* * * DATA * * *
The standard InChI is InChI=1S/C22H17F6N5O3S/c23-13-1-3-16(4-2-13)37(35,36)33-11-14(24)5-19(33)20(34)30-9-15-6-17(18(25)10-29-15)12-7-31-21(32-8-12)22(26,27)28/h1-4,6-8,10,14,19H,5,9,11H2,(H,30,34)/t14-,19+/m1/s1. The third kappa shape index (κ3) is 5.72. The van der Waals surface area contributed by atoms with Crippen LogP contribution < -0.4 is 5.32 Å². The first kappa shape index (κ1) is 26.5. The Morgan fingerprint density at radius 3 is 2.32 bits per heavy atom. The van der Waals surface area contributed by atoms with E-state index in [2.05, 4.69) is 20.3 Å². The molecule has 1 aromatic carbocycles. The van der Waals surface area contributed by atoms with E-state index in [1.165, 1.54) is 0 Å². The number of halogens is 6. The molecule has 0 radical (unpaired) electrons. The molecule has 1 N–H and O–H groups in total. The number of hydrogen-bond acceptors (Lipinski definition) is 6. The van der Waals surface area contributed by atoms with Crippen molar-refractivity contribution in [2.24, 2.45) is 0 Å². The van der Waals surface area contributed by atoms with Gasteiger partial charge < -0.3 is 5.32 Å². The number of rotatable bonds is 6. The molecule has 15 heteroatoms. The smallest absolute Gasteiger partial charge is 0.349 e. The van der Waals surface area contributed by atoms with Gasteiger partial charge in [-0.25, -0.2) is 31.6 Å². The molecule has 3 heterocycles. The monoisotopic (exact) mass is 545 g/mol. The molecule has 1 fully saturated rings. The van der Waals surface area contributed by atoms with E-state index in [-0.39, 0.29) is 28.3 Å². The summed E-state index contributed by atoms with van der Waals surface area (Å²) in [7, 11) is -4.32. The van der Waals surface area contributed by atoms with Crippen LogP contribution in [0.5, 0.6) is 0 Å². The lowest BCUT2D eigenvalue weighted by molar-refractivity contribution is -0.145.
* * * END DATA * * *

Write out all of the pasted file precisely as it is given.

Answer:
The standard InChI is InChI=1S/C22H17F6N5O3S/c23-13-1-3-16(4-2-13)37(35,36)33-11-14(24)5-19(33)20(34)30-9-15-6-17(18(25)10-29-15)12-7-31-21(32-8-12)22(26,27)28/h1-4,6-8,10,14,19H,5,9,11H2,(H,30,34)/t14-,19+/m1/s1. The third kappa shape index (κ3) is 5.72. The van der Waals surface area contributed by atoms with Crippen LogP contribution < -0.4 is 5.32 Å². The first kappa shape index (κ1) is 26.5. The Morgan fingerprint density at radius 3 is 2.32 bits per heavy atom. The van der Waals surface area contributed by atoms with E-state index in [2.05, 4.69) is 20.3 Å². The molecule has 1 aromatic carbocycles. The van der Waals surface area contributed by atoms with E-state index in [1.165, 1.54) is 0 Å². The number of halogens is 6. The molecule has 0 radical (unpaired) electrons. The molecule has 1 N–H and O–H groups in total. The number of hydrogen-bond acceptors (Lipinski definition) is 6. The van der Waals surface area contributed by atoms with Crippen molar-refractivity contribution in [2.24, 2.45) is 0 Å². The van der Waals surface area contributed by atoms with Gasteiger partial charge < -0.3 is 5.32 Å². The number of rotatable bonds is 6. The molecule has 15 heteroatoms. The smallest absolute Gasteiger partial charge is 0.349 e. The van der Waals surface area contributed by atoms with Gasteiger partial charge in [-0.25, -0.2) is 31.6 Å². The molecule has 3 heterocycles. The monoisotopic (exact) mass is 545 g/mol. The molecule has 1 fully saturated rings. The van der Waals surface area contributed by atoms with E-state index in [-0.39, 0.29) is 28.3 Å². The summed E-state index contributed by atoms with van der Waals surface area (Å²) in [7, 11) is -4.32. The van der Waals surface area contributed by atoms with Crippen LogP contribution in [0.5, 0.6) is 0 Å². The lowest BCUT2D eigenvalue weighted by molar-refractivity contribution is -0.145.